How to use the Mini Media Player card in Home Assistant

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A digital illustration of a cyberpunk cassette player.

Discover the popular Mini Media Player custom card, a versatile and compact addition to your Home Assistant Dashboard. This guide will walk you through installing, configuring, and customizing this feature-rich component. Renowned for its extensive customization options, the Mini Media Player, developed by Karl Kihlström, is a community-favourite alternative to the official Media Control Card.

A screenshot of the Home Assistant Dashboard showing the native media player card and the Mini Media Player custom card.
The default Media Control Card (top) and Mini Media Player (bottom)

Contents

Easy Installation via Home Assistant Community Store (HACS)

For installation, the recommended route is through the Home Assistant Community Store (HACS). This user-friendly method bypasses manual installation complexities. Simply set up HACS (guidance available on the official website) using your GitHub account. Post-installation, locate the Mini Media Player under the Frontend section in HACS and install it. This approach does not require restarting Home Assistant, enabling immediate use.

Intuitive Configuration for Maximum Utility

The Mini Media Player is celebrated for its compactness, offering enhanced functionality in a smaller package. Unlike its larger counterpart, it features a bottom-positioned progress bar and a prominently placed volume control. Configuring the card is a breeze, thanks to the UI configurator, allowing you to:

A screenshot of the Home Assistant Dashboard showing the configuration options of the Mini Media Player custom card. In the screenshot, the user is prompted to select an entity, give it a name and icon, select the artwork type, and select the source.
The many options of the Mini Media Player custom card for Home Assistant

Artwork Display: A Comparative Overview

The Mini Media Player offers various artwork display options. The 'material' and 'cover' settings are particularly noteworthy, as other settings may render text illegible against bright backgrounds (as illustrated in the 'cover-fit' image below).

Advanced Features: Elevating Your Mini Media Player Experience

Beyond the basic UI configuration, the Mini Media Player boasts advanced options, accessible via the code editor. These include:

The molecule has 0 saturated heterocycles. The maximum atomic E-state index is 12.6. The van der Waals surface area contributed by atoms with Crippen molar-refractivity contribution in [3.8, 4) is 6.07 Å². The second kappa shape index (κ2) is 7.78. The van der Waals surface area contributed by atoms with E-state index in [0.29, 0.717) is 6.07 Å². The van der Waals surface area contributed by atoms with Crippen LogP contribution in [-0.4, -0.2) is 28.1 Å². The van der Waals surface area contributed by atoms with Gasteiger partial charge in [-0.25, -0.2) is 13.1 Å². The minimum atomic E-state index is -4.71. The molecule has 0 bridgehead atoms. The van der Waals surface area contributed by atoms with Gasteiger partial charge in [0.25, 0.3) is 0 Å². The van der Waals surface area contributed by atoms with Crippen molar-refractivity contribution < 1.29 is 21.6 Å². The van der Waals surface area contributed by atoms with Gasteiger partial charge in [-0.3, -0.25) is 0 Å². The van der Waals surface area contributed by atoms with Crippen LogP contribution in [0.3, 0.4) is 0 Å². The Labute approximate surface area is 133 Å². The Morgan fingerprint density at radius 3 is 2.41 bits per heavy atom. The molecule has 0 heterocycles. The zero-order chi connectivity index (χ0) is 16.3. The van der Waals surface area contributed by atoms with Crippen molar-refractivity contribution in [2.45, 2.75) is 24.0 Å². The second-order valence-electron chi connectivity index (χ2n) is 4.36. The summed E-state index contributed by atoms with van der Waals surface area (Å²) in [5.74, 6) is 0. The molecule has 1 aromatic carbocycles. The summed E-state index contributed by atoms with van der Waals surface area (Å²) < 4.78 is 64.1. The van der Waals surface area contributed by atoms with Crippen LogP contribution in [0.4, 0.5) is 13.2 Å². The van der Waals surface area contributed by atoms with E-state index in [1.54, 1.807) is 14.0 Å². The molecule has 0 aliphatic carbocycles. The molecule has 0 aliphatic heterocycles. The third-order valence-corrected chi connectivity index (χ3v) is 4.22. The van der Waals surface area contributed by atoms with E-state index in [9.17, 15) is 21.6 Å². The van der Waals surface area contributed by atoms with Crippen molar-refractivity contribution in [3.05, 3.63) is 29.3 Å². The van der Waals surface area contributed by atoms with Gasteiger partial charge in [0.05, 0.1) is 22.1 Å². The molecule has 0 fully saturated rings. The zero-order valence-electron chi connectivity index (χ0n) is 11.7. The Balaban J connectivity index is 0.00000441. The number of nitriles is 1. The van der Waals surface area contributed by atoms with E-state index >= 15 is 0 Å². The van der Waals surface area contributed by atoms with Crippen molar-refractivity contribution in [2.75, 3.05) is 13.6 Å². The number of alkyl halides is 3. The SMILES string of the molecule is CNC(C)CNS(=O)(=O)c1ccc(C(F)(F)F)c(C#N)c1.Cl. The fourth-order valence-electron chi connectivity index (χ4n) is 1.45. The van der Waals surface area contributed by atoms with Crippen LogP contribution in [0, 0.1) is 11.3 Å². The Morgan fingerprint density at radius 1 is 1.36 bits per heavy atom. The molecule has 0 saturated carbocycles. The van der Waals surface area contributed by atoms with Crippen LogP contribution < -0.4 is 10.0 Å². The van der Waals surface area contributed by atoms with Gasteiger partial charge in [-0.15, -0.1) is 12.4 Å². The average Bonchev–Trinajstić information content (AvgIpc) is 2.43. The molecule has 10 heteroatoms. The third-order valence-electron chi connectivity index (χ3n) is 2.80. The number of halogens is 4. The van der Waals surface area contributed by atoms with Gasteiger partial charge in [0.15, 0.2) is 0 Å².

Text-to-Speech Integration

Incorporate a text-to-speech field to utilize Home Assistant's TTS engines like google_translate, amazon_polly, or cloud (Nabu Casa) with simple YAML lines:

Home Assistant Mini Media Player 05
tts:
  platform: cloud

Speaker Grouping

For owners of Sonos, Bose SoundTouch, Yamaha MusicCast, Squeezebox, Bluesound, Snapcast, or Linkplay compatible speakers, the card allows in-app speaker grouping. Note that some brands may have limited feature availability.

A screenshot of the Home Assistant Dashboard showing the Mini Media Player custom card display a speaker group.
A multi-room setup with the Mini Media Player (source: GitHub)

Shortcut buttons in the Mini Media Player custom card

Perhaps my current favourite function of the Mini Media Player card is the ability to add shortcut buttons. Sure, you could add this using button cards placed below the custom card, but this way of doing things keeps everything nice and compact.

In my case, I use the shortcuts to tune in to radio stations I can't access using voice commands on my Google Nest speakers. There are, once again, many options available when adding shortcuts. The basic one seen in the screenshot was created using the following lines of YAML:

shortcuts:
  columns: 4
  buttons:
    - name: Absolute Radio
      type: music
      id: URL_OF_RADIO_STATION
A screenshot of the Home Assistant Dashboard showing the Mini Media Player custom card displaying a shortcut button for a radio station titled 'Absolute Radio'.

The type can be basically any media, such as music, a television show, video, a certain channel, or a playlist. Obviously, the Mini Media Player custom card for Home Assistant can't just be used for audio players, but also compatible televisions and streaming boxes. Using the latter, you can create shortcuts to any Spotify playlist, by adding the ID of the playlist using the following syntax: spotify:user:XXXXXXX:playlist:37i9dQZF1DZ06evO2O09Hg

Alternatively, you can also trigger a script from a shortcut, or change the source from one room to another. Using the type service, you can execute just about anything.

A portrait photo oif Liam Alexander Colman, the author, creator, and owner of Home Assistant Guide wearing a suit.

About Liam Alexander Colman

is an experienced Home Assistant user who has been utilizing the platform for a variety of projects over an extended period. His journey began with a Raspberry Pi, which quickly grew to three Raspberry Pis and eventually a full-fledged server. Liam's current operating system of choice is Unraid, with Home Assistant comfortably running in a Docker container.
With a deep understanding of the intricacies of Home Assistant, Liam has an impressive setup, consisting of various Zigbee devices, and seamless integrations with existing products such as his Android TV box. For those interested in learning more about Liam's experience with Home Assistant, he shares his insights on how he first started using the platform and his subsequent journey.

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